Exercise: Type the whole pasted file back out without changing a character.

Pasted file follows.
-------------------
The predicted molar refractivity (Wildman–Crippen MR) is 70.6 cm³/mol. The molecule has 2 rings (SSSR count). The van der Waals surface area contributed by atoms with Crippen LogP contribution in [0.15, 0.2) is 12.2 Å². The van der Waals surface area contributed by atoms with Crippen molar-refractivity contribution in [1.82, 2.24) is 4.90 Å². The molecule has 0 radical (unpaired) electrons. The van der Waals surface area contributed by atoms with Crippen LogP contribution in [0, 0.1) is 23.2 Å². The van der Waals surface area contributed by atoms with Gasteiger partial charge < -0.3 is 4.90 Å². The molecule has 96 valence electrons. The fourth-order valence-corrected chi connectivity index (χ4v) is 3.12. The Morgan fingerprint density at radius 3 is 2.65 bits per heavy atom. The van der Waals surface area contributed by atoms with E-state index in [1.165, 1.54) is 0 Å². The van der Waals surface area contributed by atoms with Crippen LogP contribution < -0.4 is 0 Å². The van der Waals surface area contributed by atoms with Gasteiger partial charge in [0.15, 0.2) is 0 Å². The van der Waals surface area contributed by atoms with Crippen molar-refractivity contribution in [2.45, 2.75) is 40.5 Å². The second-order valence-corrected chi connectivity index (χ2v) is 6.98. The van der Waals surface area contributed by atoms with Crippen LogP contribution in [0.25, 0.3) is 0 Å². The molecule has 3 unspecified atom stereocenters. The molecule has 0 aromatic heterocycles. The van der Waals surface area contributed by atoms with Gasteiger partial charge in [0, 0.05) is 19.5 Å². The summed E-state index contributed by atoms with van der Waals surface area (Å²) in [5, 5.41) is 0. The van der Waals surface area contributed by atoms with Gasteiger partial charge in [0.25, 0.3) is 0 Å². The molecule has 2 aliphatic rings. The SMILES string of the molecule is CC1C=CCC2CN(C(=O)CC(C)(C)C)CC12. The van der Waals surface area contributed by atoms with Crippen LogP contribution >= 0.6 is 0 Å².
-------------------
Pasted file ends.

The predicted molar refractivity (Wildman–Crippen MR) is 70.6 cm³/mol. The molecule has 2 rings (SSSR count). The van der Waals surface area contributed by atoms with Crippen LogP contribution in [0.15, 0.2) is 12.2 Å². The van der Waals surface area contributed by atoms with Crippen molar-refractivity contribution in [1.82, 2.24) is 4.90 Å². The molecule has 0 radical (unpaired) electrons. The van der Waals surface area contributed by atoms with Crippen LogP contribution in [0, 0.1) is 23.2 Å². The van der Waals surface area contributed by atoms with Gasteiger partial charge < -0.3 is 4.90 Å². The molecule has 96 valence electrons. The fourth-order valence-corrected chi connectivity index (χ4v) is 3.12. The Morgan fingerprint density at radius 3 is 2.65 bits per heavy atom. The van der Waals surface area contributed by atoms with E-state index in [1.165, 1.54) is 0 Å². The van der Waals surface area contributed by atoms with Crippen LogP contribution < -0.4 is 0 Å². The van der Waals surface area contributed by atoms with Gasteiger partial charge in [0.15, 0.2) is 0 Å². The van der Waals surface area contributed by atoms with Crippen molar-refractivity contribution in [2.45, 2.75) is 40.5 Å². The second-order valence-corrected chi connectivity index (χ2v) is 6.98. The van der Waals surface area contributed by atoms with Crippen LogP contribution in [0.25, 0.3) is 0 Å². The molecule has 3 unspecified atom stereocenters. The molecule has 0 aromatic heterocycles. The van der Waals surface area contributed by atoms with Gasteiger partial charge in [0, 0.05) is 19.5 Å². The summed E-state index contributed by atoms with van der Waals surface area (Å²) in [5, 5.41) is 0. The van der Waals surface area contributed by atoms with Gasteiger partial charge in [0.25, 0.3) is 0 Å². The molecule has 2 aliphatic rings. The SMILES string of the molecule is CC1C=CCC2CN(C(=O)CC(C)(C)C)CC12. The van der Waals surface area contributed by atoms with Crippen LogP contribution >= 0.6 is 0 Å².